If we grew up, the children grew up being taught or knowing that freedom is inviolable, wealth creation is the pinnacle, and the public good is sacrosanct, then surely the politician will not be what he or she is often today. And this is why I also disagree that the politician is responsible for our retrograde state. Perhaps, it is time we accepted that instilling identity and values in our people can intrinsically serve to create a population that provides better oversight on its leaders.

In conclusion, therefore, If today, I stood in the light of him and he asked me why I should walk by his side forevermore, I would simply tell him: “I am sorry, my life has never been a symphony of beatitudeI have failed you, please let me just walk past you and continue dancing with the devils”.

Ora pro nobis.

[1] State of supreme happiness

Sunday, November 10, 2013

Tomorrow a hundred of us will be killed

- Reflections on the PF intra-party violence of November 7, 2013

“No man is an island, entire of itself...any man's death diminishes me, because I am involved in mankind; and therefore never send to know for whom the bell tolls; it tolls for thee.” 
- John Donne's Meditation XVII - No man is an island

The brutal violence of November 7, 2013 involving youths from differing opinions on leadership in the Patriotic Front (PF) Party is tragic. There have been various comments on the incident in multifarious social media, and indeed from stalwart political players. Of concern to me, are the unfortunate comments used to describe the villains and victims of the brutal mayhem.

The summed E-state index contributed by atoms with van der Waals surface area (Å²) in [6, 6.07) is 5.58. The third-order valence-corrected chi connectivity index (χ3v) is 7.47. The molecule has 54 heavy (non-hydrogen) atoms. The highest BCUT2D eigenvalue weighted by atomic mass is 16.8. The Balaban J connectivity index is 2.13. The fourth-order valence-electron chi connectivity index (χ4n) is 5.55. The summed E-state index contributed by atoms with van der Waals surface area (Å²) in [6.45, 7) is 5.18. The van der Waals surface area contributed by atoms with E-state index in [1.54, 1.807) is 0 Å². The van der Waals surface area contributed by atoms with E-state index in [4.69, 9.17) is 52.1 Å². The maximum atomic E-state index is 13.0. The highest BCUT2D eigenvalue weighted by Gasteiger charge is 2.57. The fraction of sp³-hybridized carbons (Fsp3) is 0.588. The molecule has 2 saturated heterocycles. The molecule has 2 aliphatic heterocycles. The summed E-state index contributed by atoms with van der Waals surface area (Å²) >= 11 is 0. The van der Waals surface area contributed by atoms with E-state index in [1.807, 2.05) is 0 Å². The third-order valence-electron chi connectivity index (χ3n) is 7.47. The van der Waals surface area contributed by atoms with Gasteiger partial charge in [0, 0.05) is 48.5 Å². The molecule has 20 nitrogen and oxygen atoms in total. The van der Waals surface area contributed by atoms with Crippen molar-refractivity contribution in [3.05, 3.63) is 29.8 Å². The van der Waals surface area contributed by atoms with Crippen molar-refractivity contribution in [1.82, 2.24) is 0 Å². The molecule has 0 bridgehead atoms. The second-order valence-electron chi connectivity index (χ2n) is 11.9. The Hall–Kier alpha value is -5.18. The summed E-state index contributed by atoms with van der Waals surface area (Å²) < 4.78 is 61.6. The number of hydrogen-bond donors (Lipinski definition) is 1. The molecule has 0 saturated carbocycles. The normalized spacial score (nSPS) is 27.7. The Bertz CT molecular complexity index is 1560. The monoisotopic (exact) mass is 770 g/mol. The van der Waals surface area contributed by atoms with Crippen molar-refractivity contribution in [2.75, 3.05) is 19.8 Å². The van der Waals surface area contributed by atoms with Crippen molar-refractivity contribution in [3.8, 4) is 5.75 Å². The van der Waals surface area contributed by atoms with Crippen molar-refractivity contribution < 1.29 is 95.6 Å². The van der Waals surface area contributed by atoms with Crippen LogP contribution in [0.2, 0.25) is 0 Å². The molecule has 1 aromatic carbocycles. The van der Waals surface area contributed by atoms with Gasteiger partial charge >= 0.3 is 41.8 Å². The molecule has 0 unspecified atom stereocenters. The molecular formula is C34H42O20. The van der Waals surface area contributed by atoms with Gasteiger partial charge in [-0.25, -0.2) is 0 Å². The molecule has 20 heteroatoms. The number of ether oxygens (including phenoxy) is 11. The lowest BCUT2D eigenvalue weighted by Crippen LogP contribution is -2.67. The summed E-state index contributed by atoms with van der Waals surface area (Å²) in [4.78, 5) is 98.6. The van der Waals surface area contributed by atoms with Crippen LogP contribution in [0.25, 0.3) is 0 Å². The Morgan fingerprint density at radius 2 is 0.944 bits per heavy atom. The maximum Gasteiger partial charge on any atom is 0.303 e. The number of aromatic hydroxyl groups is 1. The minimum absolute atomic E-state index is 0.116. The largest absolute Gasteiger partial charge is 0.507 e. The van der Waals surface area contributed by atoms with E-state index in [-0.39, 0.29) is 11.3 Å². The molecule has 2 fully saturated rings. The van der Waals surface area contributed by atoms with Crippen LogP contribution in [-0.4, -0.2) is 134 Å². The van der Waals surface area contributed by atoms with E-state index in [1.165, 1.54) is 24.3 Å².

“Thugs, mad people, uneducated youths, criminals”, are but some of the comments I find wanting. In addition, we have had words of solace from some political stalwarts at the eye of the storm. 

I here argue that to call the villains and victims of the November 7 PF intra-party violence as thugs or criminals merely serves to minimize the underlying reason any group of individuals can decide to butcher each other with machetes like pigs in a slaughterhouse. We must accept that these youths have souls as beautiful as we have. They are humane and they can reason. The problem however is that, the practice of their humanness and reasoning is constrained by the very people they dance for euphorically during elections, and more so on September 20, 2011. 

We should not, today, bury our heads in the sand, and pretend to forget that the youths we are calling “thugs” had their hopes raised by empty promises by those in power today. 

“More money in the pocket, enough employment, et cetera”, were the hit lullabies at the time. Lest we forget, not long ago we had a brave political office holder curtly tell us that the promises made were mere political rhetoric. In short, Miles Sampa told us that the promises sermonized during the 2011 political campaigns, were just meant to lure votes. Nothing else. Sic.

That the youths in most of urban Zambia are desperate, disgruntled and hungry is a fact only those who live in ivory towers can deny. This is chiefly due to unsustainable high levels of youth unemployment. News of youths stampeding for jobs (with occurrence of death as in the Mpulungu fishing factory saga mid last 2012), is clear evidence of youth desperation in this country. In addition, our pursuit of a rather archaic education system that does not prepare our children with appropriate life skills when out of school has also continued to merely serve to increase the numbers of desperate and hungry youths.